Embedded in national democracy is the adaptation of Mao’s cultural revolution and the 1896 revolutionaries’ propaganda movement, to what Sison has referred to as the “second propaganda movement.” This means that a progressive and pro-people consciousness becomes part of the lived experience of activists of the various sectors. This cultural consciousness-raising and remolding led to a change in ideas and actions that defied hegemonic practices of the status quo. Workers and peasants were treated as co-equals in the struggle for genuine social justice and transformation. Indigenous peoples, especially the peoples of the Cordillera and the Moros, were given a prominent place in the movement set-up. Women were treated with respect and rendered as partners in the national democratic struggle.
Scientists were organized to address the development of a mass-based science program for the people. Artists and writers continue to be mobilized for a people-sensitive writing and engagement. The idealism of students and youth formed a vanguard for projecting issues of the people. Teachers became the core for espousing a nationalist, scientific and pro-people education. The Catholic sector was also organized to espouse a more responsive religious experience of the people. From progressive organizations formed in the early 1970s and banned in the declaration of martial rule in 1972, these organizations transformed themselves into the underground movement that nurtured the people’s aspirations against the dictatorship.
Many more underground and legal sectoral and regional organizations were formed after 1972, and continued to transform to other organizational opportunities for the youth, farmers, migrant workers, teachers and education workers, urban poor and media workers, among others. Each sector and region have a body of thematic and literary publications, with some even their own cultural groups especially in alternative media, that continue to produce and add on to the integral body of work of a people’s literature, art and culture.
As a supporter of various progressive organizations, Sison set a different cultural program that intimately ties organizing with cultural formation and transformation centered on serving the people. Documents via messages and essays testify to Sison’s support and influence in the founding congresses of PAKSA and Nagkakaisang Progresibong Arkitekto-Artista (NPAA) in 1971. In the 1980s, Sison expressed support messages to the founding of GABRIELA, League of Filipino Students (LFS) and the Makabayang Alyansa ng Sining Anakpawis, and the convening of the UP Writers Club and NPAA.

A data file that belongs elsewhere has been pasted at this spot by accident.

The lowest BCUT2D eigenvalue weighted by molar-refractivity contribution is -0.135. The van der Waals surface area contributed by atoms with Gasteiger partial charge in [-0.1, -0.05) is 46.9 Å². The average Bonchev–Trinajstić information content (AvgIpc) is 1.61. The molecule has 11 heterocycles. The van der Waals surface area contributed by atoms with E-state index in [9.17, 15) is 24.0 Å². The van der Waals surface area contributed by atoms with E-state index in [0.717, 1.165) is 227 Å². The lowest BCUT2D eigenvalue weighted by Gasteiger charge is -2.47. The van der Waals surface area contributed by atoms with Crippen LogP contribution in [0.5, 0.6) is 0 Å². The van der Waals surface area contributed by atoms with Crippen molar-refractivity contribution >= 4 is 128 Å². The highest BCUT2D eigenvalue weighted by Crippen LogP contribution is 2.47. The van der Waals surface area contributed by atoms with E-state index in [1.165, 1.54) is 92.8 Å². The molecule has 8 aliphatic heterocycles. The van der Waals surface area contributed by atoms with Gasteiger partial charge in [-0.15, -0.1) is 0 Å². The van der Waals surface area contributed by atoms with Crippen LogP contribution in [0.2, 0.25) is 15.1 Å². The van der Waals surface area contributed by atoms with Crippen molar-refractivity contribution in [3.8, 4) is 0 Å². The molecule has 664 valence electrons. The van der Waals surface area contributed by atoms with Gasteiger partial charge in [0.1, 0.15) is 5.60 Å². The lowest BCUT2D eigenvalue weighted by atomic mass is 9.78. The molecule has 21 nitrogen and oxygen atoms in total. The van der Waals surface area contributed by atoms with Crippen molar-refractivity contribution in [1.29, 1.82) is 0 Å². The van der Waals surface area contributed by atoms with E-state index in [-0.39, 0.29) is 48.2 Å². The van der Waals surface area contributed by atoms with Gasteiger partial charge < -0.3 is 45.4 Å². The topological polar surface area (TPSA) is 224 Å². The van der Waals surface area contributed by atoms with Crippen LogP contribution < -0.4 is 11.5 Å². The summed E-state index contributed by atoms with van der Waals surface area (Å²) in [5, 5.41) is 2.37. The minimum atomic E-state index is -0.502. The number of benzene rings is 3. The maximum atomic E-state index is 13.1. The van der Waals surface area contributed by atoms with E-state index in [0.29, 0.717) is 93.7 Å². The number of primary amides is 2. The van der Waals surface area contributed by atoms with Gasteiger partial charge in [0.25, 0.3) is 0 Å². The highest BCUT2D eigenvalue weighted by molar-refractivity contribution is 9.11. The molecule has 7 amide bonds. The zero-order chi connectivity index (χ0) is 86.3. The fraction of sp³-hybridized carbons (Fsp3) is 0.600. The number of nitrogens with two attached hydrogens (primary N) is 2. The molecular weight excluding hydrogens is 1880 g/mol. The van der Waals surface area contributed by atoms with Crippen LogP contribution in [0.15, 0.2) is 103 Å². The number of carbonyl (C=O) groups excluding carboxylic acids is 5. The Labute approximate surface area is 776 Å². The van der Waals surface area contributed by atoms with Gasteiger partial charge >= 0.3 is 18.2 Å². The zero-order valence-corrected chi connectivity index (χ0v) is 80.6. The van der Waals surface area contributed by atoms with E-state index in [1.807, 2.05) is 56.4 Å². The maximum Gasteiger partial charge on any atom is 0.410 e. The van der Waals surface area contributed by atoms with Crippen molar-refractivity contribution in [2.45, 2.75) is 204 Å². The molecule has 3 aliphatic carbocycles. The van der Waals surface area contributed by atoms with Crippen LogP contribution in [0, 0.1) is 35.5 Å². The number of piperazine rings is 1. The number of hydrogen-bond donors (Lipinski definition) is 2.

In the 1990s, Sison’s messages extended to the congress of the Cordillera People’s Alliance, College Editors Guild of the Philippines, and the founding of the first alliance of cultural workers and organizations in the country, Sining Bugkos. Sison’s continuous support stretched in the 2000s with the convening of the Congress of Teachers and Educators for Nationalism and Democracy (CONTEND) and LFS, and in 2010s in the congresses of the Center for Nationalist Studies, CONTEND, and Karatula, a youth-based cultural organization.
Sison pioneered, influenced and continues to be a major force in the people’s literature, art and culture. Even with the excesses of the revolutionary movement, especially in the late 1980s to early 1990s, Sison was first to spearhead the rectification movement within the ranks of the national democratic organizations. He radicalized the people’s perspective of the various sectors and regions, consolidated a national vision that is pro-people, and worked for its social and historical transformation. He provided the seed of continuity from the nationalist tradition in 1896 to the present, radicalizing this further to its contemporary pro-people formation and transformation. Sison nurtured and transformed Philippine literature, art and culture to its present dynamic pro-people substance both in terms of form and content, production and dissemination.
And for this major contribution in people’s literature, art and culture that helped define sectoral, regional, national and diasporic Philippine literature, art and culture, Sison deserves a place in the table of recognition.
* Tala mula sa awtor: May isang pagkakataon noong 2017 na may lumapit sa aking org para magpatulong gumawa ng nomination para kay Jose Maria Sison for National Artist. I know, right, not the most ingenious move. Ito rin ang naisip ko.
Kesa i-turn down ko agad, nag-request ako ng research materials na mayroon na sila at pinag-aralan ko ang mga ito. Napagtanto ko na substantial ang kontribusyon ni Joma sa progresibo at rebolusyonaryong pihit ng reaksyonaryong panitikan, sining at kultura simula 1960s hanggang sa kasalukuyan; na siya at ang kanyang panulat ang naging giya ng isang organisadong kilusang kultural, at ilang henerasyong manunulat, artista at manggagawang kultural.